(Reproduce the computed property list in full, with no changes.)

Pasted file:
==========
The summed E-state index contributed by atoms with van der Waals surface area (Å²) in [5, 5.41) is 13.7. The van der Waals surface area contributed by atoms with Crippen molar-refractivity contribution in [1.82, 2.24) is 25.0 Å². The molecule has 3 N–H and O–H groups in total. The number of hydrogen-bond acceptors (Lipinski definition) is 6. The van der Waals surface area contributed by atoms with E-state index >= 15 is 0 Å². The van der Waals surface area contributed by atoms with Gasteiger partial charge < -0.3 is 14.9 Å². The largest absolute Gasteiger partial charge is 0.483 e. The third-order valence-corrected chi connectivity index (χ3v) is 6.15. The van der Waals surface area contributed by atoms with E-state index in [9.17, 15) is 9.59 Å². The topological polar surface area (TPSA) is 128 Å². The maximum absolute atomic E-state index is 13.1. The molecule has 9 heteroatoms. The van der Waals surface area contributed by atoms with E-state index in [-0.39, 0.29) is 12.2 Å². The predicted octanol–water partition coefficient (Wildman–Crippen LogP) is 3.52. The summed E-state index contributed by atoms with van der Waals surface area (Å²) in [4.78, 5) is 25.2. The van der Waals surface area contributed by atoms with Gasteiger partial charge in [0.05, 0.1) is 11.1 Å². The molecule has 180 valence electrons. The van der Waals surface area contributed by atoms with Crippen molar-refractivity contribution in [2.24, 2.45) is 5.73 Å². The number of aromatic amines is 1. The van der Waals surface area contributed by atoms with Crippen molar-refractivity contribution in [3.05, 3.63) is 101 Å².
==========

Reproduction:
The summed E-state index contributed by atoms with van der Waals surface area (Å²) in [5, 5.41) is 13.7. The van der Waals surface area contributed by atoms with Crippen molar-refractivity contribution in [1.82, 2.24) is 25.0 Å². The molecule has 3 N–H and O–H groups in total. The number of hydrogen-bond acceptors (Lipinski definition) is 6. The van der Waals surface area contributed by atoms with E-state index >= 15 is 0 Å². The van der Waals surface area contributed by atoms with Gasteiger partial charge < -0.3 is 14.9 Å². The largest absolute Gasteiger partial charge is 0.483 e. The third-order valence-corrected chi connectivity index (χ3v) is 6.15. The van der Waals surface area contributed by atoms with E-state index in [9.17, 15) is 9.59 Å². The topological polar surface area (TPSA) is 128 Å². The maximum absolute atomic E-state index is 13.1. The molecule has 9 heteroatoms. The van der Waals surface area contributed by atoms with E-state index in [-0.39, 0.29) is 12.2 Å². The predicted octanol–water partition coefficient (Wildman–Crippen LogP) is 3.52. The summed E-state index contributed by atoms with van der Waals surface area (Å²) in [4.78, 5) is 25.2. The van der Waals surface area contributed by atoms with Gasteiger partial charge in [0.05, 0.1) is 11.1 Å². The molecule has 180 valence electrons. The van der Waals surface area contributed by atoms with Crippen molar-refractivity contribution in [2.24, 2.45) is 5.73 Å². The number of aromatic amines is 1. The van der Waals surface area contributed by atoms with Crippen molar-refractivity contribution in [3.05, 3.63) is 101 Å².